What is Traditional Chinese Herbal Medicine

by hadmin
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Traditional Chinese herbal medicine (TCM) has been around for thousands of years. One of the basic tenets of TCM is that the body’s vital energy (ch’i or qi) is circulating through channels called meridians having branches connected to bodily organs and functions.

To restore balance, a system of diagnosis, therapy and medication is prescribed by boosting the body’s immune system in an attempt to fight off pathogens. Treatment includes a combination of medicinal herbs, nutritional therapies, physical treatments such as acupuncture, moxibustion, cupping, massage or Tuina – (depending on nature of illness).

Traditional Chinese Medicine is a holistic system of medicine that uses many modalities to harmonize organs, systems and energetic/blood flow in the body which leads to healing and strengthening one’s body and health

What does Traditional Chinese Herbal Medicine include?

The modalities include:

  • Nutrition – healthy diet is a building block of our body and plays a major role in Chinese medicine. People are prescribed specific diet targeted towards their health goals and seasonality
  • Acupuncture – stimulating (needling) specific points on the body is proved to release meridians and improve circulation of blood, energy and lymphatic fluid as well as innervate neural endings inducing the healing processes
  • Moxibustion – heating therapy is used to warm the meridians and stimulate circulation in people suffering from immune weakness, digestive and chronic lung diseases
  • Cupping – uses glass, plastic or silicone cups to release facial adhesions and blood stagnation on the muscles. It improves mobility and circulation as well as alleviates muscle aches
  • Gua Sha – scraping technique used to disperse stagnation and promote lymphatic detoxification
  • Blood Letting – used in toxic blood conditions as well as high fever and delirium. It “cools” the blood and lowers blood pressure
  • Tui Na – acupressure massage that uses point stimulation to achieve more health benefits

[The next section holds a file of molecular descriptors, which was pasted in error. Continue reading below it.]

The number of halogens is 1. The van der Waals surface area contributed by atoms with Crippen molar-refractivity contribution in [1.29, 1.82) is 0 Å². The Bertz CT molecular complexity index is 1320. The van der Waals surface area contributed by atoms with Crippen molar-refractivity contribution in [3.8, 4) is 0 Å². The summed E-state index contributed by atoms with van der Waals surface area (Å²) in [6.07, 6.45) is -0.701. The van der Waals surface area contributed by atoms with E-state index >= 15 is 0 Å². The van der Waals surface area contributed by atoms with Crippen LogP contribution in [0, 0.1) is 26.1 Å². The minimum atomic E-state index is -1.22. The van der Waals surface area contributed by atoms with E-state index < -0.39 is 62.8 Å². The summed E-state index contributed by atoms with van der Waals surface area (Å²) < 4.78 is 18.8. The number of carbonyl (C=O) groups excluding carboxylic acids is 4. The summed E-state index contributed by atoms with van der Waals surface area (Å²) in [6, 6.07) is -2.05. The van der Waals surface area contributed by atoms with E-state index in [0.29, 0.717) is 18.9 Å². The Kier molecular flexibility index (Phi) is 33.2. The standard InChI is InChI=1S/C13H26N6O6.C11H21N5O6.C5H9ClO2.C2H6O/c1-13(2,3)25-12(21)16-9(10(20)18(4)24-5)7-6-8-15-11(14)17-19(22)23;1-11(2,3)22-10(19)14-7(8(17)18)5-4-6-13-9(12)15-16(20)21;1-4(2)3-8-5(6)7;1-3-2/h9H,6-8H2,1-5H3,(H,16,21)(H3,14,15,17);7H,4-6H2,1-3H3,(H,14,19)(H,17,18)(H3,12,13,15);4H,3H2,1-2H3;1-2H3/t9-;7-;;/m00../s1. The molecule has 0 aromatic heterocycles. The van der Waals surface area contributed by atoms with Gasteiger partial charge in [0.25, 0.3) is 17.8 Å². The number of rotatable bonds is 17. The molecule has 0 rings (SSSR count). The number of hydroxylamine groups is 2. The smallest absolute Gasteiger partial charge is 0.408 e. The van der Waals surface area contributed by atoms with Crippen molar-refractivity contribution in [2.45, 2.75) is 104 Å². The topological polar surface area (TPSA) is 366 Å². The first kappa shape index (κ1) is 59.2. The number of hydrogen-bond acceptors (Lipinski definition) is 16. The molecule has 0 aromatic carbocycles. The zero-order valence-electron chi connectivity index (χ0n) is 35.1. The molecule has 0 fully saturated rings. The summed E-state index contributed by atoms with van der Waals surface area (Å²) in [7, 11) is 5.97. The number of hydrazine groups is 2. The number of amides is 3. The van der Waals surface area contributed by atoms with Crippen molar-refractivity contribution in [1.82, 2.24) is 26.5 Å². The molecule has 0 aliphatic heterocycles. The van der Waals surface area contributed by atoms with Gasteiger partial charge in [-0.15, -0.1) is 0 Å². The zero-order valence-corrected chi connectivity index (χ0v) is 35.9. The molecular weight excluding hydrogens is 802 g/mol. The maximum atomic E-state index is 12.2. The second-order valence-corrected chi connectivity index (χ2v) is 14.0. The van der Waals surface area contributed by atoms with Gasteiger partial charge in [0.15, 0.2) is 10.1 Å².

• Herbal remedies – prescribed as an “at home” continuation of treatment to reach better and faster results. Also extremely effective for skin and autoimmune conditions
  • Qi Gong – system of body-posture and movement, breathing, and meditation used for health and spirituality purposes. People practice qigong for recreation, exercise, relaxation, preventive medicine, self-healing, meditation, and cultivation of qi (“life energy”)

Traditional Chinese herbal medicine doctors look at the balance of body, mind, and spirit to determine how to restore qi, the yin-yang balance, and good health. Therefore, each patient is treated using a different combination of the modalities specifically targeted to their state of health and wellbeing

Tu Youyou has been awarded the Nobel Prize in Medicine by finding drugs to treat diseases from Chinese medicine. The latest major discovery was the treatment of leukemia by arsenic, which went from almost zero to nearly 90% effective.

TCM is very effective when used correctly by a highly trained professional.

However, for Traditional Chinese Medicine to be effective you want to make sure that:

  1. Your Doctor/Practitioner is TCM certified (as opposed to RMP or Chiropractor acupuncture license)
  2. He/she specializes in specific issue you want to be treated
  3. Your practitioner has been licensed to prescribe herbal formulas (together with acupuncture it will give you the desired outcome much faster)
  4. There should be lifestyle/diet change recommendations, which if adopted will hasten your progress
  5. Consistency is key with both acupuncture and herbal prescription. Make sure you follow your doctor recommendations

Unlike western medicine, which takes a mass production, one formula fits all approach, traditional Chinese medicine takes a very personal, very individual approach. While the basic formula might be the same, doctors need to talk to the patient, understand his/her individual situation, body type and existing conditioning. The doctor also needs to learn about the patient’s lifestyle and habit and based on all that, add and/or remove ingredients and basically tailor the medicine just for that person.

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